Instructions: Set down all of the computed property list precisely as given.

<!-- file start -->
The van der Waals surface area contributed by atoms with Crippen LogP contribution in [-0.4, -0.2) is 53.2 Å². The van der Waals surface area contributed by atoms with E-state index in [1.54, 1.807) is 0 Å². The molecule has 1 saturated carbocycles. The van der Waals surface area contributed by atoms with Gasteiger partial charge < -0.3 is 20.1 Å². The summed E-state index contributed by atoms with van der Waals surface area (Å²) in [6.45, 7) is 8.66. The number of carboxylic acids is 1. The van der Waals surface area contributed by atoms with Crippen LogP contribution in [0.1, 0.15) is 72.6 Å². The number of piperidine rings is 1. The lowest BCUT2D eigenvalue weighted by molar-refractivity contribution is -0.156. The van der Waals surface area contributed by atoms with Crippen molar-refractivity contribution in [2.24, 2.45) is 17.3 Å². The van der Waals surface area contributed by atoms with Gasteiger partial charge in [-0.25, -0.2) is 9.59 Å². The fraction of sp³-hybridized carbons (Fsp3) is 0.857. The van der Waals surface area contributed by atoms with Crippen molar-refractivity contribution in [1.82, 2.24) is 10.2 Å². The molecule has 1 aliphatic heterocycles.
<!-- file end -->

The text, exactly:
The van der Waals surface area contributed by atoms with Crippen LogP contribution in [-0.4, -0.2) is 53.2 Å². The van der Waals surface area contributed by atoms with E-state index in [1.54, 1.807) is 0 Å². The molecule has 1 saturated carbocycles. The van der Waals surface area contributed by atoms with Gasteiger partial charge < -0.3 is 20.1 Å². The summed E-state index contributed by atoms with van der Waals surface area (Å²) in [6.45, 7) is 8.66. The number of carboxylic acids is 1. The van der Waals surface area contributed by atoms with Crippen LogP contribution in [0.1, 0.15) is 72.6 Å². The number of piperidine rings is 1. The lowest BCUT2D eigenvalue weighted by molar-refractivity contribution is -0.156. The van der Waals surface area contributed by atoms with Crippen molar-refractivity contribution in [2.24, 2.45) is 17.3 Å². The van der Waals surface area contributed by atoms with Gasteiger partial charge in [-0.25, -0.2) is 9.59 Å². The fraction of sp³-hybridized carbons (Fsp3) is 0.857. The van der Waals surface area contributed by atoms with Crippen molar-refractivity contribution in [1.82, 2.24) is 10.2 Å². The molecule has 1 aliphatic heterocycles.